The first thing setting this new era of Babymetal apart is the way they dressed. Gone was Moa's iconic cutesy dress and pigtails. Now they wore these weird headdress things, with Moa's hair being worn long underneath. The Chosen were entirely dancers, not having microphones at all. Su, Yui, and Moa are always mic’ed up, and Yui and Moa have several songs that are theirs alone, with Su taking a break off-stage for those.

I was curious how that would be handled with Yui absent. In December’s Baptism show, Su and Moa performed as they normally would, and when Yui’s parts came up, they basically pretended she was there, letting the track playing underneath handle her vocals and not covering her dance parts at all. She was just visibly absent. For this show, the Chosen filled in much of the dancing, expanding it in some ways. Of the entire set, only two songs were played that directly involved Yui as an individual, sort of, and they were handled… oddly?

GJ! Is one of my favorite Babymetal songs. The vocals are entirely Yui and Moa singing in unison, though, so Moa just sang while the Chosen accompanied the dance. This prevented the super awkward scene of Moa dancing alone on stage, which is what happened in December. GJ! worked very well.

Gimme Chocolate, though, felt wrong. This is a song that the girls have clear and distinct parts for on stage, each with a vocal bit. For this stage version, Moa just handled both, which looked odd with her doing them in rapid succession. It looked like she was trying to make up for Yui’s absence rather than fitting seamlessly. But Gimme Chocolate is their breakaway/gateway hit, and they have to play it. At least 30% of the people in the audience have only heard that one song. They have to do it. So they did.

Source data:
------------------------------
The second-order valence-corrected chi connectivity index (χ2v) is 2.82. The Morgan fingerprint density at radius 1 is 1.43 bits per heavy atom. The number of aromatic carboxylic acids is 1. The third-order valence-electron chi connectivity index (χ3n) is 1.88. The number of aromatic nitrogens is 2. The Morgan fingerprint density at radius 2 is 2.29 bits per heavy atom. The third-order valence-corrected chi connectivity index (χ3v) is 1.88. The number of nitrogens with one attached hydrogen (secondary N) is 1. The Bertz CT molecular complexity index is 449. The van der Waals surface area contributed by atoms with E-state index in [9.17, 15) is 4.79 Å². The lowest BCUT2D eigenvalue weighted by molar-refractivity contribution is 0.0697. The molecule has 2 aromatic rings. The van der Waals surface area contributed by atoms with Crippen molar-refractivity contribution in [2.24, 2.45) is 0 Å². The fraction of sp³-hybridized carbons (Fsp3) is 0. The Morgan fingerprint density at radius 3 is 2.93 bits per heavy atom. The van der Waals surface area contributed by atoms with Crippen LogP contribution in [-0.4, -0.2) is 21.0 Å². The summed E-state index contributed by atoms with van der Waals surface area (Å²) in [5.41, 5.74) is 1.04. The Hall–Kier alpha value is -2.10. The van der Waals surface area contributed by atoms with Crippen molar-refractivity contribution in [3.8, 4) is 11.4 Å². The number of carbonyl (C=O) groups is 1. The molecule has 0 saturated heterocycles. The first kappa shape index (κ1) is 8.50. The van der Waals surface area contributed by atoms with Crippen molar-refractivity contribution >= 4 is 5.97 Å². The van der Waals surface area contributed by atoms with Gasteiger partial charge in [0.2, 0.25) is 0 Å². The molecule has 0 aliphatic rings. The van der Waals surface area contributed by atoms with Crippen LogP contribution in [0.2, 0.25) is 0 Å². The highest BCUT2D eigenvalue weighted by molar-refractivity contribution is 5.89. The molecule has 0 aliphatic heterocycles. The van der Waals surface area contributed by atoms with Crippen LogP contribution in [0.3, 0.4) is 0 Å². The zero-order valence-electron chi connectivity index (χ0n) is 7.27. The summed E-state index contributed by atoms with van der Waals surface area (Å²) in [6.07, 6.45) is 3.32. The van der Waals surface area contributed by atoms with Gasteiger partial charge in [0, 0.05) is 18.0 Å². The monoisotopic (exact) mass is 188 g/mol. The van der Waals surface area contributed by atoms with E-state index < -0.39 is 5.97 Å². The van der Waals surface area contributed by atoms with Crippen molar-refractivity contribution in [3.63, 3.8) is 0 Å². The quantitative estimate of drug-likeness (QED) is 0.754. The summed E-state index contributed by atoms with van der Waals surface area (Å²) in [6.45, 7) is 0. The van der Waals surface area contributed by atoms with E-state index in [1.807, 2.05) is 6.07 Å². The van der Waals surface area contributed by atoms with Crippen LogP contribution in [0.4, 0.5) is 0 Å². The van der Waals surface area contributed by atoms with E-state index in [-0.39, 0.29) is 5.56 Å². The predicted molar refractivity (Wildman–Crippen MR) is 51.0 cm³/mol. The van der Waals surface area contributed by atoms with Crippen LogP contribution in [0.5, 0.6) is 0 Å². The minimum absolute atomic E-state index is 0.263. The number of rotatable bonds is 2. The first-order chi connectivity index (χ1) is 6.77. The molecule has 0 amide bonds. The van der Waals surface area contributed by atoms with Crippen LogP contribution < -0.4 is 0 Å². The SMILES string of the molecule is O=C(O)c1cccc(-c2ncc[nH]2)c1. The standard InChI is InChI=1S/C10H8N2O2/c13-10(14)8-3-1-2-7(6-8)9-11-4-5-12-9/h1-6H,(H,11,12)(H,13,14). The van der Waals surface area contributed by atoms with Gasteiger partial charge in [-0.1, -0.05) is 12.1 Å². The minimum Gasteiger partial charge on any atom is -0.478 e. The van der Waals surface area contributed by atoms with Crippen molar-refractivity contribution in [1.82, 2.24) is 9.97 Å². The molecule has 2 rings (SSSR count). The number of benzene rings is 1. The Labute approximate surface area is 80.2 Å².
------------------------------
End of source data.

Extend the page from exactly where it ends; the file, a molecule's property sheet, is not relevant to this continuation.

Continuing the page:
There are many more songs that are purely Yui and Moa, or where they have distinct parts. These were wisely not included in the set. GJ! worked because it is a unison song and not split into clear parts. Gimme Chocolate did not work because it is not.

That said, the Chosen were so into this, and their joy and energy was clearly reflected by Moa. It’s hard to read Su, because she is the lead, and is thus separate. What dance parts she has are half-versions of what Yui and Moa do, or her own thing while they do something more active. The Chosen were mostly mirroring Moa’s dance, and they were having so much fun it was infectious. Professional smiles are a thing, and I get it, but then there’s the smile the female Chosen had during Gimme Chocolate that could not have been faked. I never had a clear view of the male.

The first three songs in the set were new. The first was Distortion, the one they released last week as a single, so I at least was familiar with that. The others are entirely new, from the as-yet unreleased new album (which I would later learn are called Elevator Girl and Tattoo). This was odd. Debuting new songs at a loud concert always seems wasteful to me, and this was no exception, if worse. First, it’s in Japanese, so it’s not like I was catching any of those lyrics anyway. I just get to experience how the syllables sound with the music. Of course, the music is metal music, and loud. I was unable to choose a specific avenue to follow, the music or the dance, and thus recall very little of either. Elevator Girl was a full group song, and it seemed like Moa had a significant vocal part, which was good to see. Tattoo was a Su-Metal solo song, and I generally don’t like those. This was less of a ballad, so it was more engaging.